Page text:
Archival Material in Vienna: For more than two decades it was assumed that the entire archival records had been deposited at the Central Archives in Jerusalem as a loan collection. But the IKG authorities seemed to have overlooked numerous records, indices and books relating to the periods before, during and after the National Socialist era. In 1986 innumerable records were found by Mr. Ernst Meir Stern during the renovation of the cellar of the main synagogue. How and why these records were kept in Vienna remains unknown. The entire archival holdings were brought to a storage place where they fell again into oblivion. The former President of the IKG, Mr. Ariel Muzicant, and the Executive Director of the presidency of the IKG, Ms. Erika Jakubovits, could not accept this situation and consistently investigated the allegedly missing Archive. In 2000 they found 800 cardboard boxes, index cards, documents and large books reaching from the floor to the ceiling in a storage room at Herklotzgasse in the 15th district of Vienna. The archival holdings were transported to the Jewish Community of Vienna and stored at the premises of the former “Anlaufstelle der Israelitsichen Kultusgemeinde Wien für jüdische NS-Verfolte in und aus Österreich” (http://www.restitution.or.at).
The majority of the re-found documents were identified as dating from the Nazi era such as the emigration card index, deportation lists, reports, emigration and financial documents, books, maps and charts. They were mixed with more recent as well as older material from the 19th and early 20th centuries. Unfortunately the documents were disordered, incomplete, scattered, deteriorated, crumbled and dirty. Besides, there were no inventories or finding aids. After the conservational treatment the archival material was sorted, registered, catalogued and categorized. With the financial support of the United States Holocaust Memorial Museum (http://www.ushmm.org) the IKG was able to start the microfilming of Holocaust-related records in Vienna and Jerusalem in 2002/2003. More than three and a half million pages have been microfilmed since then. The holdings of the Archive of the Viennese Jewish Community include documents from the Nazi period as well as documents from the period before 1938 and after 1945. The most important archival material are among others emigration questionnaires from May 1938 onwards as well as holocaust-related files, including deportation lists from Vienna.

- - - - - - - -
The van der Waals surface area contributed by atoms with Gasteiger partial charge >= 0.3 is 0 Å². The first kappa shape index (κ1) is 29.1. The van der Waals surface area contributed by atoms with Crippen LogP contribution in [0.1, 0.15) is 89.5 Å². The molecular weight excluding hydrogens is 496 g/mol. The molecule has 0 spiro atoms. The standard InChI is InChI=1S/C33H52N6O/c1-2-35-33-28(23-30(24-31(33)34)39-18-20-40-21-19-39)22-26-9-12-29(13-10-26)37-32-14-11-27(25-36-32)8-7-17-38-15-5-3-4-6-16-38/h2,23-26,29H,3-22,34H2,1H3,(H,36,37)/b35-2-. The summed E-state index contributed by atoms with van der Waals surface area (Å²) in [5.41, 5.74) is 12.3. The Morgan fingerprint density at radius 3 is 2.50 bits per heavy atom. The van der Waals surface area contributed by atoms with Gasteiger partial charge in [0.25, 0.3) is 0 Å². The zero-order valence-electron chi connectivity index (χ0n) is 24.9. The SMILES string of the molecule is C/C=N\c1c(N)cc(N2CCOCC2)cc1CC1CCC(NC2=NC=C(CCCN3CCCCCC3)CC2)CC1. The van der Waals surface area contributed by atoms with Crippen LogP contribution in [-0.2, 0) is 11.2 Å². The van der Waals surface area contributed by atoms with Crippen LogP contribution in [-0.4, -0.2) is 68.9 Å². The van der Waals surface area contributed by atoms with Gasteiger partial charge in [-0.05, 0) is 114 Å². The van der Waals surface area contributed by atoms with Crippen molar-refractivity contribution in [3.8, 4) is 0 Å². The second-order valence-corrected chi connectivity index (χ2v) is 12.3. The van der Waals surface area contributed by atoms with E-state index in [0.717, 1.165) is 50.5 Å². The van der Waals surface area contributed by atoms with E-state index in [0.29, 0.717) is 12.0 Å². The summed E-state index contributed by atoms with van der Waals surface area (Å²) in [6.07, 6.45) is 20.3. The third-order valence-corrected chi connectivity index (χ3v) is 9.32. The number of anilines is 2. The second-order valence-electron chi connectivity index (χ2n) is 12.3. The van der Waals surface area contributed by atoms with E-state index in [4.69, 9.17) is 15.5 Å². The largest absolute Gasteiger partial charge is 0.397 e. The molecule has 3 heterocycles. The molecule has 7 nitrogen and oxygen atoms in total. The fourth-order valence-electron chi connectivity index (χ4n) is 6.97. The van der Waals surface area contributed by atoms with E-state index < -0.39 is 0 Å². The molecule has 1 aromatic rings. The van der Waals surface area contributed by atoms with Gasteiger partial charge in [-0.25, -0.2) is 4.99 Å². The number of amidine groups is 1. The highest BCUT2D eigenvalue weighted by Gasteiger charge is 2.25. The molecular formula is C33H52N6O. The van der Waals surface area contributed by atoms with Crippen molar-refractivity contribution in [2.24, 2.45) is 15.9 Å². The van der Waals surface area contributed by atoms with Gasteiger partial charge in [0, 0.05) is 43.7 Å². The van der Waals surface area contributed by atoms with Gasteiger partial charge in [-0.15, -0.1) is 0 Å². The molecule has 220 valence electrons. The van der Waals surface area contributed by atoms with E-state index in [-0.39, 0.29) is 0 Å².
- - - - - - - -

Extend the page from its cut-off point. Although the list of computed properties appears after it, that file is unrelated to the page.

Finding Aids, Guides, and Publication
For Vienna: Finding aids will be provided via intranet within the following 3 years. It is the aim to reunify the archival holdings in Vienna as their place of origin, to catalogue the documents according to scientific archival standards, to digitalize them and to make them accessible to the public in its entity. For Jerusalem: Finding aids had been produced during the 1970ies by the former librarian and later general secretary Avshalom Hodik. They are online available, please see https://cahjp.huji.ac.il/. For Moscow: Finding Aids are not available. Please contact the Head of the Archive.
The Archive is not yet open to the public.
The Jewish Records Office (Matrikenamt) is open from Monday to Thursday 9 am - 2 pm and Friday 9 am - 1 pm.
Conditions of Access
For the Archive: It is necessary to make an appointment with the Head of the Archive at least one week in advance. Please make your request by mail or fax. A valid identification card or passport is necessary.
For the Jewish Records Office: Due to organizational reasons we kindly ask you to register in advance. Please make your request by mail or fax. A valid identification card or passport is necessary.
The Archive is located in the first Viennese district, Desider-Friedmann-Platz 1, first floor. A lift for one to two persons exists.
The staff of the Archive speaks German and English. An info point as well as a research room are planned to be provided within the following years.
For photographing or scanning the archival material a special permission is needed. Please contact the Head of the Archive. Archival material can only be reproduced within the frame of the legal provisions on data protection and civil status. In case the archival material is damaged or in bad condition reproduction is forbidden.